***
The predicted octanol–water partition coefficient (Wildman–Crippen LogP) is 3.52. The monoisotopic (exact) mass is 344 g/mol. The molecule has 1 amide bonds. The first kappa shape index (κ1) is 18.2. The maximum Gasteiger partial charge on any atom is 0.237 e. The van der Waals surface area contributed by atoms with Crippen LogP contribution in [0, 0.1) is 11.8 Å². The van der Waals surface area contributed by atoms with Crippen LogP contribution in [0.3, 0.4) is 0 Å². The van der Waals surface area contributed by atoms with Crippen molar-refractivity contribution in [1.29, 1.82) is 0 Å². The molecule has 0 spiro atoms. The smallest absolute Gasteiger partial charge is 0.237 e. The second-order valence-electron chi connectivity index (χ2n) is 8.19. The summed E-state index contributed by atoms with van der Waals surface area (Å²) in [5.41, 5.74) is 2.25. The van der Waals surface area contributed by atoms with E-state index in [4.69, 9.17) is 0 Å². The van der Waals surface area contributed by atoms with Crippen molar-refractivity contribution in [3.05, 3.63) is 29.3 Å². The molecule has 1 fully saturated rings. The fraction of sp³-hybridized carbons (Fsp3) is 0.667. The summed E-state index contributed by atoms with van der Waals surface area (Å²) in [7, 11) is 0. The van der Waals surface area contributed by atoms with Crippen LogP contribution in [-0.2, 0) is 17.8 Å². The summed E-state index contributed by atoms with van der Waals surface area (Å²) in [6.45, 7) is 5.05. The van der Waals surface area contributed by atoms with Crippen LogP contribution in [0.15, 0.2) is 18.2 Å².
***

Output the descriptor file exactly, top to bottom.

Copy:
The predicted octanol–water partition coefficient (Wildman–Crippen LogP) is 3.52. The monoisotopic (exact) mass is 344 g/mol. The molecule has 1 amide bonds. The first kappa shape index (κ1) is 18.2. The maximum Gasteiger partial charge on any atom is 0.237 e. The van der Waals surface area contributed by atoms with Crippen LogP contribution in [0, 0.1) is 11.8 Å². The van der Waals surface area contributed by atoms with Crippen LogP contribution in [0.3, 0.4) is 0 Å². The van der Waals surface area contributed by atoms with Crippen molar-refractivity contribution in [1.29, 1.82) is 0 Å². The molecule has 0 spiro atoms. The smallest absolute Gasteiger partial charge is 0.237 e. The second-order valence-electron chi connectivity index (χ2n) is 8.19. The summed E-state index contributed by atoms with van der Waals surface area (Å²) in [5.41, 5.74) is 2.25. The van der Waals surface area contributed by atoms with E-state index in [4.69, 9.17) is 0 Å². The van der Waals surface area contributed by atoms with Crippen molar-refractivity contribution in [3.05, 3.63) is 29.3 Å². The molecule has 1 fully saturated rings. The fraction of sp³-hybridized carbons (Fsp3) is 0.667. The summed E-state index contributed by atoms with van der Waals surface area (Å²) in [7, 11) is 0. The van der Waals surface area contributed by atoms with Crippen LogP contribution in [-0.2, 0) is 17.8 Å². The summed E-state index contributed by atoms with van der Waals surface area (Å²) in [6.45, 7) is 5.05. The van der Waals surface area contributed by atoms with Crippen LogP contribution in [0.15, 0.2) is 18.2 Å².